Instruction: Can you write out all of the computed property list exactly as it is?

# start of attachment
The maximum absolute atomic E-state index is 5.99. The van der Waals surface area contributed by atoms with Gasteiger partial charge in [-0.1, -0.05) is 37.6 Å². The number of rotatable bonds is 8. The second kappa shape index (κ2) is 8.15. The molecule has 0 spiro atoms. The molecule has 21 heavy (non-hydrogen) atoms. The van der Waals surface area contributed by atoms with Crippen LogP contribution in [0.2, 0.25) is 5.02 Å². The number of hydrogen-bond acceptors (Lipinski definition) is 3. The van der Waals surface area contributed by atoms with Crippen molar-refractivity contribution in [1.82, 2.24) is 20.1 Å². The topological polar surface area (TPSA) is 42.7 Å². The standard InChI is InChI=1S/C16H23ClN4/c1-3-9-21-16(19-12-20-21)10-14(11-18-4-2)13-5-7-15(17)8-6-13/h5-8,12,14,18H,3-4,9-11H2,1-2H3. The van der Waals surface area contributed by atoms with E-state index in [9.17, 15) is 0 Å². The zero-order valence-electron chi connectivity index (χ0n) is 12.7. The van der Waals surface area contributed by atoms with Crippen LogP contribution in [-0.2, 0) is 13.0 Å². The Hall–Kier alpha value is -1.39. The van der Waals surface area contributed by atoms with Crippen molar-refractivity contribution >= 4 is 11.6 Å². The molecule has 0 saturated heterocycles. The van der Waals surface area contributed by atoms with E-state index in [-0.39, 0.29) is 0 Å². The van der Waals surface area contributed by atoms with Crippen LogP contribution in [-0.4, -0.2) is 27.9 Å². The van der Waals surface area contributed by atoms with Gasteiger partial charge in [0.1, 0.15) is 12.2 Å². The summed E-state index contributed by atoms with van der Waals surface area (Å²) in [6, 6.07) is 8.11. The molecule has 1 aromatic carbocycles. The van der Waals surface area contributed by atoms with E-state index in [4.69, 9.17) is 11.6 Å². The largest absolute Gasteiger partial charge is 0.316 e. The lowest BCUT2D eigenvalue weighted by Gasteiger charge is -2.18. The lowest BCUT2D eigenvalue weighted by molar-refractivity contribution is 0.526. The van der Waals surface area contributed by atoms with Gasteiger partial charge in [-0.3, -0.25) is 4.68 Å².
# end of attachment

The maximum absolute atomic E-state index is 5.99. The van der Waals surface area contributed by atoms with Gasteiger partial charge in [-0.1, -0.05) is 37.6 Å². The number of rotatable bonds is 8. The second kappa shape index (κ2) is 8.15. The molecule has 0 spiro atoms. The molecule has 21 heavy (non-hydrogen) atoms. The van der Waals surface area contributed by atoms with Crippen LogP contribution in [0.2, 0.25) is 5.02 Å². The number of hydrogen-bond acceptors (Lipinski definition) is 3. The van der Waals surface area contributed by atoms with Crippen molar-refractivity contribution in [1.82, 2.24) is 20.1 Å². The topological polar surface area (TPSA) is 42.7 Å². The standard InChI is InChI=1S/C16H23ClN4/c1-3-9-21-16(19-12-20-21)10-14(11-18-4-2)13-5-7-15(17)8-6-13/h5-8,12,14,18H,3-4,9-11H2,1-2H3. The van der Waals surface area contributed by atoms with E-state index in [9.17, 15) is 0 Å². The zero-order valence-electron chi connectivity index (χ0n) is 12.7. The van der Waals surface area contributed by atoms with Crippen LogP contribution in [-0.2, 0) is 13.0 Å². The Hall–Kier alpha value is -1.39. The van der Waals surface area contributed by atoms with Crippen molar-refractivity contribution >= 4 is 11.6 Å². The molecule has 0 saturated heterocycles. The van der Waals surface area contributed by atoms with E-state index in [-0.39, 0.29) is 0 Å². The van der Waals surface area contributed by atoms with Crippen LogP contribution in [-0.4, -0.2) is 27.9 Å². The van der Waals surface area contributed by atoms with Gasteiger partial charge in [0.1, 0.15) is 12.2 Å². The summed E-state index contributed by atoms with van der Waals surface area (Å²) in [6, 6.07) is 8.11. The molecule has 1 aromatic carbocycles. The van der Waals surface area contributed by atoms with E-state index in [4.69, 9.17) is 11.6 Å². The largest absolute Gasteiger partial charge is 0.316 e. The lowest BCUT2D eigenvalue weighted by Gasteiger charge is -2.18. The lowest BCUT2D eigenvalue weighted by molar-refractivity contribution is 0.526. The van der Waals surface area contributed by atoms with Gasteiger partial charge in [-0.3, -0.25) is 4.68 Å².